in a complete suit of English cloth as used by the Spaniards. 

Diary of Aguayo Expedition 


The march on Friday the twentieth did not begin until the afternoon, because many horses had 

been lost during the rain storm which had occurred in the morning with much thunder and 

lightning. The horses were not recovered until midday. We then marched two leagues towards 

the east over the same type of terrain as the day before to a creek which His Lordship named San 

Joachin, because it did not have a name. There are many turkeys in this area. 

Nothing was accomplished during the first eight days because the Governor was confined to his 

bed due to his poor health, aggravated by the hardships of the expedition which he had begun to 

suffer in San Antonio. Moreover, those days were devoted to the Church because it was Holy 

Week. This afforded great consolation to all because it was the first time they could observe the 

holy days decently inside of a church. On the second day of Easter, April 6, His Lordship began 

to outline the foundations of the Presidio in accordance with the orders of Our Lord the King, 

may God protect him, at the site where the French had theirs under LaSalle from 1684 to 1690. 

All this time a number of Indian families had come telling the Governor that many more Indians 

would settle here if they saw them congregated in a mission. There was no doubt that they would 

do so because they had shown much pleasure and happiness with the gifts and other items 

distributed among them by the Governor. It was also known that these Indians were more docile 

than the ones who had killed the French, and they would be happier cultivating crops and their 

own souls. They lived in more misery than the other Indians. Their diet consisted solely of fish, 

and they had no clothes. On their own, they asked the Governor to baptize three of their children.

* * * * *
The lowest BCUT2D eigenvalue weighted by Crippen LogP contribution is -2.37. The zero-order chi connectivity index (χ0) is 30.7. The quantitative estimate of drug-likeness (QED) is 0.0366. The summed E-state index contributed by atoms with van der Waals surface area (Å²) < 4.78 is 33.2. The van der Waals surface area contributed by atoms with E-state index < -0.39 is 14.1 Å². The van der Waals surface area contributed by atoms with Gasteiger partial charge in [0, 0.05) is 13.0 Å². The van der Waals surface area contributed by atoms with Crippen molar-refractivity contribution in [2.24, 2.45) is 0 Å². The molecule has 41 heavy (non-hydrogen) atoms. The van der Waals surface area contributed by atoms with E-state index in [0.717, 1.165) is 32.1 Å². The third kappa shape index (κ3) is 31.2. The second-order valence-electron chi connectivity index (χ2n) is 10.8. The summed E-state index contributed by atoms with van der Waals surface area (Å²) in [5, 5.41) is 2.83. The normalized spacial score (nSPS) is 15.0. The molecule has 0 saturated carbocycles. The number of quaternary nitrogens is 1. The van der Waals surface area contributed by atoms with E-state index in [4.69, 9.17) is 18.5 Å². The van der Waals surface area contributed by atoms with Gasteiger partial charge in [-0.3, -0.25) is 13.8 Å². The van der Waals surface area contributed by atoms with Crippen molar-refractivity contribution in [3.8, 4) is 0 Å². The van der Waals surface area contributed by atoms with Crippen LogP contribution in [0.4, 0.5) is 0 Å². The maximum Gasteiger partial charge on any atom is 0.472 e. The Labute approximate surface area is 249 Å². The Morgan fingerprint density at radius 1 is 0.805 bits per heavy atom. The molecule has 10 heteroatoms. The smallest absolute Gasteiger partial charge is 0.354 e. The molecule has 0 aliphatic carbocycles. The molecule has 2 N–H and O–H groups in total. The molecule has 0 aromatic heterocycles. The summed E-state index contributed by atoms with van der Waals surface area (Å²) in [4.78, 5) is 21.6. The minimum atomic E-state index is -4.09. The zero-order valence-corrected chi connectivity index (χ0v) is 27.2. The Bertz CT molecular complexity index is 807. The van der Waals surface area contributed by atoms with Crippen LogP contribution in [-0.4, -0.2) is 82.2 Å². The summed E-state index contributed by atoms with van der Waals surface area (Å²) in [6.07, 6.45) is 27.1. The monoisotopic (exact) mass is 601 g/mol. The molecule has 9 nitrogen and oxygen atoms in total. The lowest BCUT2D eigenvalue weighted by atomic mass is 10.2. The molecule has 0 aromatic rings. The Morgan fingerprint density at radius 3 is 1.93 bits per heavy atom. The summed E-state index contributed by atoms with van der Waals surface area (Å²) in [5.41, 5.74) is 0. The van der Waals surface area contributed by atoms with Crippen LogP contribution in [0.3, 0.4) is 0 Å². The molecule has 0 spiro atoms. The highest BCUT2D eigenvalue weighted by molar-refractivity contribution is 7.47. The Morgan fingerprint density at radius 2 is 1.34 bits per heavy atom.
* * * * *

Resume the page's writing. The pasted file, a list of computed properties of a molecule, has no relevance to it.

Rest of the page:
He did so, and then much to everyone's pleasure, he gave more presents to the children's parents.  

The new Presidio de San Antonio could have been finished earlier had it not been for the 

continuous rains. Not only was it impossible to work for three weeks, but the 30,000 adobe 

bricks, which His Lordship had ordered made while he went to La Bahia, were all destroyed in 

the rains. Nonetheless, most of the task and 25, 000 bricks were completed. A large amount of 

material was successfully gathered for the construction by the 40 Indians whom His Lordship 

hired at his personal expense. All continued working. 

This last part is a summary, by Br. Don Juan Antonio de la Peña, at the end of the expedition 

telling all of the things that the Marqués de Aguayo had accomplished. 

The Arms of Our Lord the King, may God protect him, have been covered with glory in this 

expedition because this extensive Province and all which the French had claimed has been re-

established in the name of the king of Spain. Moreover, many and numerous Indian nations 

which exist in the 200 leagues from the town and Presidio of San Antonio to Our Lady of Pilar 

de los Adaes, have been brought under the obedience of His Majesty. The Presidio of Los Adaes